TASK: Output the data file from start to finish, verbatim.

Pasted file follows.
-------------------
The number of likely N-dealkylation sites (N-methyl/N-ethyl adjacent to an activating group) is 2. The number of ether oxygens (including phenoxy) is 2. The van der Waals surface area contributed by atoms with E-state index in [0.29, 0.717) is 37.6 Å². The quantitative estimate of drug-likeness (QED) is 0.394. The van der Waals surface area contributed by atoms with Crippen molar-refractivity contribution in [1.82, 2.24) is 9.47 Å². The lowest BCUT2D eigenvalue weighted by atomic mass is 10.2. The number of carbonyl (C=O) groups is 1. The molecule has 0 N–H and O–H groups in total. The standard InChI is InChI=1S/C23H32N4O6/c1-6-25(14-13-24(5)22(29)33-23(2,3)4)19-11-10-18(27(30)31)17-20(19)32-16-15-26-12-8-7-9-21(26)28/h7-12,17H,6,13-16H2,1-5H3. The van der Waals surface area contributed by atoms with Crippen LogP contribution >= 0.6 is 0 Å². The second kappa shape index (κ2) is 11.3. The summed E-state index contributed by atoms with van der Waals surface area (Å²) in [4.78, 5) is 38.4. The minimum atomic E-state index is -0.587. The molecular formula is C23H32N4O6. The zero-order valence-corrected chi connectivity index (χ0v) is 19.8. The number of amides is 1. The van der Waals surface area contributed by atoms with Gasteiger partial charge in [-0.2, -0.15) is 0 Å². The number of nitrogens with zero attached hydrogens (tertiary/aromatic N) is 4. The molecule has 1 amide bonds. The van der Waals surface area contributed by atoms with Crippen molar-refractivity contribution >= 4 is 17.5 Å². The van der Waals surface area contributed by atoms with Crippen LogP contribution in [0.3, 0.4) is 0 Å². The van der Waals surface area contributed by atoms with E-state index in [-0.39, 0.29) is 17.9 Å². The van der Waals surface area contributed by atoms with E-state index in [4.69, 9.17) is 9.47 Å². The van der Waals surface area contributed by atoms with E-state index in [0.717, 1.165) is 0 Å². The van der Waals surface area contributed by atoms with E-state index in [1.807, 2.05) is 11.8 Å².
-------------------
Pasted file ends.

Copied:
The number of likely N-dealkylation sites (N-methyl/N-ethyl adjacent to an activating group) is 2. The number of ether oxygens (including phenoxy) is 2. The van der Waals surface area contributed by atoms with E-state index in [0.29, 0.717) is 37.6 Å². The quantitative estimate of drug-likeness (QED) is 0.394. The van der Waals surface area contributed by atoms with Crippen molar-refractivity contribution in [1.82, 2.24) is 9.47 Å². The lowest BCUT2D eigenvalue weighted by atomic mass is 10.2. The number of carbonyl (C=O) groups is 1. The molecule has 0 N–H and O–H groups in total. The standard InChI is InChI=1S/C23H32N4O6/c1-6-25(14-13-24(5)22(29)33-23(2,3)4)19-11-10-18(27(30)31)17-20(19)32-16-15-26-12-8-7-9-21(26)28/h7-12,17H,6,13-16H2,1-5H3. The van der Waals surface area contributed by atoms with Crippen LogP contribution >= 0.6 is 0 Å². The second kappa shape index (κ2) is 11.3. The summed E-state index contributed by atoms with van der Waals surface area (Å²) in [4.78, 5) is 38.4. The minimum atomic E-state index is -0.587. The molecular formula is C23H32N4O6. The zero-order valence-corrected chi connectivity index (χ0v) is 19.8. The number of amides is 1. The van der Waals surface area contributed by atoms with Gasteiger partial charge in [-0.2, -0.15) is 0 Å². The number of nitrogens with zero attached hydrogens (tertiary/aromatic N) is 4. The molecule has 1 amide bonds. The van der Waals surface area contributed by atoms with Crippen molar-refractivity contribution >= 4 is 17.5 Å². The van der Waals surface area contributed by atoms with Crippen LogP contribution in [0.3, 0.4) is 0 Å². The van der Waals surface area contributed by atoms with E-state index in [-0.39, 0.29) is 17.9 Å². The van der Waals surface area contributed by atoms with E-state index in [4.69, 9.17) is 9.47 Å². The van der Waals surface area contributed by atoms with E-state index in [0.717, 1.165) is 0 Å². The van der Waals surface area contributed by atoms with E-state index in [1.807, 2.05) is 11.8 Å².